A program that recovers about $3 million a year from the estates of people who have died in one of Pennsylvania’s six state-owned nursing homes for veterans and their spouses could soon be in for some changes.
The Department of Military and Veterans Affairs’ “estate recovery program” has been an unwelcome surprise for some family members who were not aware of the state’s policy until their relative’s estate was settled.
The agency is vowing to improve its communications with residents and their family members, while some state lawmakers are pushing for closer scrutiny and considering legislative changes.
Unlike many other similar facilities, Pennsylvania’s veterans’ homes charge fees to residents based largely on income, not on assets. They then seek to recoup the full cost of care, if possible, after a resident dies.
Officials who oversee the veterans’ homes said at a recent state Senate hearing that they intended to improve their notification procedures in response to the complaints, but defended their practices as legal, fair and sensitive to residents and their families.
Karen Cline said she was surprised to receive a letter in February from a lawyer informing her that her uncle, Merle Rowe’s, stay at the Hollidaysburg Veterans Home in Blair County generated an unpaid bill of more than $300,000 by the time he died at age 88 in November 2009. The bill was more than the value of the World War II Army Air Corps veteran’s estate.
“They cleaned out everything,” said Cline, of Apollo, Armstrong County. “I know his cremation was paid for, but I still have his ashes to bury and I still have a stone to get. I would at least like to see that much come back.”
She was a beneficiary in the will, but knew he had concerns about his estate and believes the current system is broken.
“We had no idea this was happening,” Cline said. “There’s got to be a way to protect the veterans and their families from these money grabbers.”
Brig. Gen. Michael Gould, who as director of veterans affairs has ultimate authority over the homes, said that during the past five years the agency identified more than 3,000 estate claims worth about $330 million. It collected just $17 million, and in about half the cases, the state recovered less than $100.
“I suspect that many families wish that the law were different and that they could keep their relative’s money instead of having it go to the veterans home to pay for a part – usually a very small part – of the total cost of care,” Gould said.
The homes – the others are in Philadelphia, Spring City, Scranton, Pittsburgh and Erie – provide nursing services
and personal care for about 1,600 veterans and their spouses. Their $172 million annual budget includes $141 million in state and federal funding.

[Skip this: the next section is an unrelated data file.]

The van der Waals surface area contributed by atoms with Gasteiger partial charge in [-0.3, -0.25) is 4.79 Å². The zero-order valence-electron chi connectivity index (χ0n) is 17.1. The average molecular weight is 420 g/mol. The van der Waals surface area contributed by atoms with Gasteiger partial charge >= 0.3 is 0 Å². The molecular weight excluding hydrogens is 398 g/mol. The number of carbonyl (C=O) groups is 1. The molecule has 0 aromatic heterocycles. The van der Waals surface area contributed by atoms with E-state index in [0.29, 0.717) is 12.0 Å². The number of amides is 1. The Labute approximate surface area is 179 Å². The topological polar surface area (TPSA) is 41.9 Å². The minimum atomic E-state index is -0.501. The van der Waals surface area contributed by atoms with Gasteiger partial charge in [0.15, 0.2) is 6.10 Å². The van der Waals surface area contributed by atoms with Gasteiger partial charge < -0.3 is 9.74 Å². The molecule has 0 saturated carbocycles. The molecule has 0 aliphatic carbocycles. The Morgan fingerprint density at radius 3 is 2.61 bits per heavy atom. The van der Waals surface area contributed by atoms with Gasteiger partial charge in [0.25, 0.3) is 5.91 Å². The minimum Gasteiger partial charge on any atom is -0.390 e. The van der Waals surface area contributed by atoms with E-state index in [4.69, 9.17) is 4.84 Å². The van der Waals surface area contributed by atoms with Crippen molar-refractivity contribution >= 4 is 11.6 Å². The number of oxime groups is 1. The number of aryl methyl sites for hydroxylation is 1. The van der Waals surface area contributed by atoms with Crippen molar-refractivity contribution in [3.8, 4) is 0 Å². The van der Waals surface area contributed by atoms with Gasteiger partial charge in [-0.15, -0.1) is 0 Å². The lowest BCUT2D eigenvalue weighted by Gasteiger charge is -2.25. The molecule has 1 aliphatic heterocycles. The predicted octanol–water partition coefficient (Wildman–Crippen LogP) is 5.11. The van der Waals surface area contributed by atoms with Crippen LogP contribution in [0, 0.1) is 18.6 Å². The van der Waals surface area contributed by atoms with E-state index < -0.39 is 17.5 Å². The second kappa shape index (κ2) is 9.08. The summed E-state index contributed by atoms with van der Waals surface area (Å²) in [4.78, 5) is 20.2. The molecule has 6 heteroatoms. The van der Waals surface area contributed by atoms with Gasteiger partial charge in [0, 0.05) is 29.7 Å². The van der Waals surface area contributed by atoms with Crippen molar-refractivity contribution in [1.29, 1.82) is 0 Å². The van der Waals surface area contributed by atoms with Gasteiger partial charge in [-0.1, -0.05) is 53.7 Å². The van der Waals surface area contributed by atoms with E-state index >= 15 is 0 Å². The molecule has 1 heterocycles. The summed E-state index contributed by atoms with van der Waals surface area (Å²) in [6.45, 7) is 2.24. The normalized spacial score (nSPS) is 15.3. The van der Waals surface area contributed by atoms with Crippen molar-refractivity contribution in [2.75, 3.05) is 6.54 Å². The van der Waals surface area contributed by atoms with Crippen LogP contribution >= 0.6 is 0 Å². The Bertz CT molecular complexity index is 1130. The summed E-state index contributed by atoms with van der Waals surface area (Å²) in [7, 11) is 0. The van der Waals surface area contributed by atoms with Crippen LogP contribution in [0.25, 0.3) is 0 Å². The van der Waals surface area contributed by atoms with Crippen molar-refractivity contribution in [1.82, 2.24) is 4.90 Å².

After a resident dies, the state calculates the cost of services that have been provided, subtracts whatever the resident has paid out and goes after the estate for the difference.
In the recent past, that claim has averaged about $100,000, according to the state.
“There is the problem with the communications; they truly don’t understand,” said Kit Watson, who as department adjutant of the Pennsylvania American Legion has heard complaints about the estate recovery practices. “I guess they figured Uncle Charlie or Dad or Mom’s assets someday are going to be theirs, and they didn’t have everything figured into it.”
Watson said all of the agency’s policies do not appear to be specifically outlined in state law or uniformly applied.
Gould said the state provides incoming residents and their legal representatives with a clearly written notification of their financial obligations, including the potential for a claim against their estate.
“Saying the department ‘seizes assets’ gives the mistaken impression we just take the property. This is not correct,” Gould said. “We do not seize assets; we do collect verified estate claims using a systematic process that involves notice to the families and the opportunity to participate or object to the collection.”
Joan Nissley, the agency’s press secretary, acknowledged that the disclosure might easily be overlooked within the stack of paperwork that changes hands when a new resident is admitted. The fact that some do make payments while they are living may add to the confusion later, she said.
“They see that they’re paying this much each month, and they’re saying, ‘Oh, we’ve already paid,’ ” Nissley said.
“They think they’ve paid, but in essence they have not paid, really, the full amount.